I normally do the following to cut down on the boiler plate needed for accessing files in the game service’s directory.

from System.IO import Path, File

rootdir = ThisService.WorkingDirectory

ex_file = Path.Combine(rootdir, 'test.txt')

if not File.Exists(ex_file):

    File.Create(ex_file)

Here I assign ThisService.WorkingDirectory to a shorter variable name.  This will cut down on a lot of typing in large scripts.   I then use Path.Combine() to create an absolute file path using the root directory and the name of the file.

In the previous example, it would have created test.txt in the Monitor folder.  In this example it will create it in the game service’s directory.

matt

2 Comments

  1. I am looking to find a way for me to import my sql file into my arma 3 database that is created via ironpython. I have no experience with python, just a little bit with php and java. I have the script from http://help.tcadmin.com/Automatically_Create_a_MySQL_Database which i already added to the game setup.
    i do not quite understand what variables are with python. when you have
    ThisService.WorkingDirectory where are these types of variables located for tcadmin?
    like for example: If i wanted to import an sql file located at:
    C:\TCAFiles\Games\arma3\TCA.Mods\@ExileServer-0.9.6\MySQL
    how would i put this into the python script?
    exileimport=Path.Combine(ThisService.RootDirectory, “exile.sql”);

    and is it possible that the sql file would import when a mod is added? If so how would one accomplish this? I have a feeling i would need to set the script to External Download Script option based on the info from this page. http://help.tcadmin.com/Custom_Scripts.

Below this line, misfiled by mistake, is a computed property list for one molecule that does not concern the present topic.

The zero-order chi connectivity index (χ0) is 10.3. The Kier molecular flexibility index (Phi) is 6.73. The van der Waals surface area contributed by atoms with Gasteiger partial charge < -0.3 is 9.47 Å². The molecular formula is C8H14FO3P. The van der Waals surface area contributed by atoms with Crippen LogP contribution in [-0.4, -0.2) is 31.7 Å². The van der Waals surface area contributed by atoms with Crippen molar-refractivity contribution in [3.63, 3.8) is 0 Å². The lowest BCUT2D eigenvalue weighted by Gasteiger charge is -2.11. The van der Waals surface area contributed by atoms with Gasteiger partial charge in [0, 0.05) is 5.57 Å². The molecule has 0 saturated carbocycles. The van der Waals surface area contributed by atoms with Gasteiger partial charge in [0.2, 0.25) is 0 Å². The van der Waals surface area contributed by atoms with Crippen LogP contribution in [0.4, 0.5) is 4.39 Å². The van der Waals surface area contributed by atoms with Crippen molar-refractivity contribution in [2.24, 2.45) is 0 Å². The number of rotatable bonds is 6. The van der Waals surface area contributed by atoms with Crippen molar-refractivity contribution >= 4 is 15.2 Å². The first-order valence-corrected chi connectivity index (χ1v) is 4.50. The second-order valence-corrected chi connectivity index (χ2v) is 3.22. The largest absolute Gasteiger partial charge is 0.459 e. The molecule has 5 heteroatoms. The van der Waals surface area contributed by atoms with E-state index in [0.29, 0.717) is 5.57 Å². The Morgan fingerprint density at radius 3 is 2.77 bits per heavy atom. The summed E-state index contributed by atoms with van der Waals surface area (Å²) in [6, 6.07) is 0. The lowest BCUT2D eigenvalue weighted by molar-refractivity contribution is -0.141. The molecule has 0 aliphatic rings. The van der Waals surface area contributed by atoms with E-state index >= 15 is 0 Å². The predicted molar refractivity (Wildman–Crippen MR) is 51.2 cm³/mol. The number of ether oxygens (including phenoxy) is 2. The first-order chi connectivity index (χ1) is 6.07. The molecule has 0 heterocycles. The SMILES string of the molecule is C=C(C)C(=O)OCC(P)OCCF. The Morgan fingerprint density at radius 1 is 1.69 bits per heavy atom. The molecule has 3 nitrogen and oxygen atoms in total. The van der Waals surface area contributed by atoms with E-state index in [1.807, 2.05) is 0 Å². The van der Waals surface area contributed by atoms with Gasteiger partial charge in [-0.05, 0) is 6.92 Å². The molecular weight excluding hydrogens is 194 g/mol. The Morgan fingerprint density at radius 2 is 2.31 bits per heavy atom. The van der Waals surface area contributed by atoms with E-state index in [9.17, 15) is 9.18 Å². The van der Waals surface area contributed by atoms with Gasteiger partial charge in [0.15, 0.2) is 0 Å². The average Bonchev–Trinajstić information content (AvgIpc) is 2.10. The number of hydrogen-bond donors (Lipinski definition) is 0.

here is how i would like the scenario to go:
    I have 1 game folder called arma3 with
    TCA.Mods folder with all my arma 3 mods zipped.
    then i have different game service templates setup, 1 for epoch and 1 for exile
    then i add the different mods. when the service is installed it will also install those selected mods and execute the script to import the sql file before starting up the server.

    I see there is a custom scripts icon under each mod which i can place the script there to import the database when its enabled. I just do not know how to go about actually importing the sql file into said users database.

    any pointers you can share with me to accomplish this?

    thanks for your time.

  2. To your variable question, those are built-in TCA variables, I’m just showing how to access them. You can find most of the default variables here: http://help.tcadmin.com/ThisService

    Another issue you will face, when you select the “installed by default option” for a mod, none of it’s scripts are executed when the service is created. This means if you have Epoch set to be installed by default with a custom script to setup the database, when the new service is created the database setup script is never used. The custom scripts are only executed if a user clicks Install on a mod for an existing service.

    I’m not sure I understand what you want the end result to be. Are you saying that you want to have separate game packages for Epoch and Exile that use a 3rd package called Arma 3 as the template?